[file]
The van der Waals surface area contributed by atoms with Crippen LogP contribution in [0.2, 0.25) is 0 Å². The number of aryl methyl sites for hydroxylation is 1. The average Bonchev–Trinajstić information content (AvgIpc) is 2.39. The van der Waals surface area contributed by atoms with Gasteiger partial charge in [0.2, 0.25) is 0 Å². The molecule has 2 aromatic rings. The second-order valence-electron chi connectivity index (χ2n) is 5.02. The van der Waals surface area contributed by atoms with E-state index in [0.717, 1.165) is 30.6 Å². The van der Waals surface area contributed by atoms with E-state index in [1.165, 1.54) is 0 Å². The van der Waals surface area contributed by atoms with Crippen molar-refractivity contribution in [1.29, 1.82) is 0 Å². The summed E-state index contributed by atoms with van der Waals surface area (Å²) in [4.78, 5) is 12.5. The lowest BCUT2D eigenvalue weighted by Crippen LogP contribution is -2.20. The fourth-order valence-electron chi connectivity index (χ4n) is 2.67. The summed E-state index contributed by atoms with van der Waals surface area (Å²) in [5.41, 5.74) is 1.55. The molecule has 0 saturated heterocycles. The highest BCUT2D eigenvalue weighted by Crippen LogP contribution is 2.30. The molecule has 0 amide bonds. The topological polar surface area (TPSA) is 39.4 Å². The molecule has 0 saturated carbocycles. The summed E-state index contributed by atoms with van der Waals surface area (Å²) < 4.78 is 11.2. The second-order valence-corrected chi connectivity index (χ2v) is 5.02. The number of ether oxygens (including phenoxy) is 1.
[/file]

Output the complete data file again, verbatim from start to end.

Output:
The van der Waals surface area contributed by atoms with Crippen LogP contribution in [0.2, 0.25) is 0 Å². The number of aryl methyl sites for hydroxylation is 1. The average Bonchev–Trinajstić information content (AvgIpc) is 2.39. The van der Waals surface area contributed by atoms with Gasteiger partial charge in [0.2, 0.25) is 0 Å². The molecule has 2 aromatic rings. The second-order valence-electron chi connectivity index (χ2n) is 5.02. The van der Waals surface area contributed by atoms with E-state index in [0.717, 1.165) is 30.6 Å². The van der Waals surface area contributed by atoms with E-state index in [1.165, 1.54) is 0 Å². The van der Waals surface area contributed by atoms with Crippen molar-refractivity contribution in [1.29, 1.82) is 0 Å². The summed E-state index contributed by atoms with van der Waals surface area (Å²) in [4.78, 5) is 12.5. The lowest BCUT2D eigenvalue weighted by Crippen LogP contribution is -2.20. The fourth-order valence-electron chi connectivity index (χ4n) is 2.67. The summed E-state index contributed by atoms with van der Waals surface area (Å²) in [5.41, 5.74) is 1.55. The molecule has 0 saturated heterocycles. The highest BCUT2D eigenvalue weighted by Crippen LogP contribution is 2.30. The molecule has 0 amide bonds. The topological polar surface area (TPSA) is 39.4 Å². The molecule has 0 saturated carbocycles. The summed E-state index contributed by atoms with van der Waals surface area (Å²) < 4.78 is 11.2. The second-order valence-corrected chi connectivity index (χ2v) is 5.02. The number of ether oxygens (including phenoxy) is 1.